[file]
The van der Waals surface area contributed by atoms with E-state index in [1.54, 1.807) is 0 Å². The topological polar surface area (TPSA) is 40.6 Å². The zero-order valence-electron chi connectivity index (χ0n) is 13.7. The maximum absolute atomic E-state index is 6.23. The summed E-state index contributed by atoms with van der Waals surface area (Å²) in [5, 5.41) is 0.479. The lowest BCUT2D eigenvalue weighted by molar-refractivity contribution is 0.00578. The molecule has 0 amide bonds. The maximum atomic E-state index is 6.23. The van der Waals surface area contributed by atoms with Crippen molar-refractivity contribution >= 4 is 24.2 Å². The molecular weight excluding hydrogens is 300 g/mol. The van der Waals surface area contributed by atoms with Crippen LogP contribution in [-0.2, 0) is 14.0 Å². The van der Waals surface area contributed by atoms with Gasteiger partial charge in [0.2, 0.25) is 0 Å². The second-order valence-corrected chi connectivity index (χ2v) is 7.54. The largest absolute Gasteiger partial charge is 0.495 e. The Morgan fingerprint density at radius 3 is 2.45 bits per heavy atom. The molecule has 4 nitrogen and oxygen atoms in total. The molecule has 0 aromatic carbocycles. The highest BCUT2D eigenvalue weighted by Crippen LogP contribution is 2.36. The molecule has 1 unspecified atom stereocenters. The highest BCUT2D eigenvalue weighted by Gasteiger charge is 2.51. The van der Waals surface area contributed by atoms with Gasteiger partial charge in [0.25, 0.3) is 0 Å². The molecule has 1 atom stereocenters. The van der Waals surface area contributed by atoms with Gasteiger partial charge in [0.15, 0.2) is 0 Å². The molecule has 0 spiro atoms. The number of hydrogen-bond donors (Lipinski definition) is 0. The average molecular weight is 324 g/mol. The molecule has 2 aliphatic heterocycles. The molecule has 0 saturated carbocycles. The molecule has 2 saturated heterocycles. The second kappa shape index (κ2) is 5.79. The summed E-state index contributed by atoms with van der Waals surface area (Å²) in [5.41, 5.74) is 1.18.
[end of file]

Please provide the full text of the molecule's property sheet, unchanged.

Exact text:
The van der Waals surface area contributed by atoms with E-state index in [1.54, 1.807) is 0 Å². The topological polar surface area (TPSA) is 40.6 Å². The zero-order valence-electron chi connectivity index (χ0n) is 13.7. The maximum absolute atomic E-state index is 6.23. The summed E-state index contributed by atoms with van der Waals surface area (Å²) in [5, 5.41) is 0.479. The lowest BCUT2D eigenvalue weighted by molar-refractivity contribution is 0.00578. The molecule has 0 amide bonds. The maximum atomic E-state index is 6.23. The van der Waals surface area contributed by atoms with Crippen molar-refractivity contribution >= 4 is 24.2 Å². The molecular weight excluding hydrogens is 300 g/mol. The van der Waals surface area contributed by atoms with Crippen LogP contribution in [-0.2, 0) is 14.0 Å². The van der Waals surface area contributed by atoms with Gasteiger partial charge in [0.2, 0.25) is 0 Å². The second-order valence-corrected chi connectivity index (χ2v) is 7.54. The largest absolute Gasteiger partial charge is 0.495 e. The Morgan fingerprint density at radius 3 is 2.45 bits per heavy atom. The molecule has 4 nitrogen and oxygen atoms in total. The molecule has 0 aromatic carbocycles. The highest BCUT2D eigenvalue weighted by Crippen LogP contribution is 2.36. The molecule has 1 unspecified atom stereocenters. The highest BCUT2D eigenvalue weighted by Gasteiger charge is 2.51. The van der Waals surface area contributed by atoms with Gasteiger partial charge in [0.25, 0.3) is 0 Å². The molecule has 1 atom stereocenters. The van der Waals surface area contributed by atoms with Gasteiger partial charge in [0.15, 0.2) is 0 Å². The molecule has 0 spiro atoms. The number of hydrogen-bond donors (Lipinski definition) is 0. The average molecular weight is 324 g/mol. The molecule has 2 aliphatic heterocycles. The molecule has 0 saturated carbocycles. The molecule has 2 saturated heterocycles. The second kappa shape index (κ2) is 5.79. The summed E-state index contributed by atoms with van der Waals surface area (Å²) in [5.41, 5.74) is 1.18.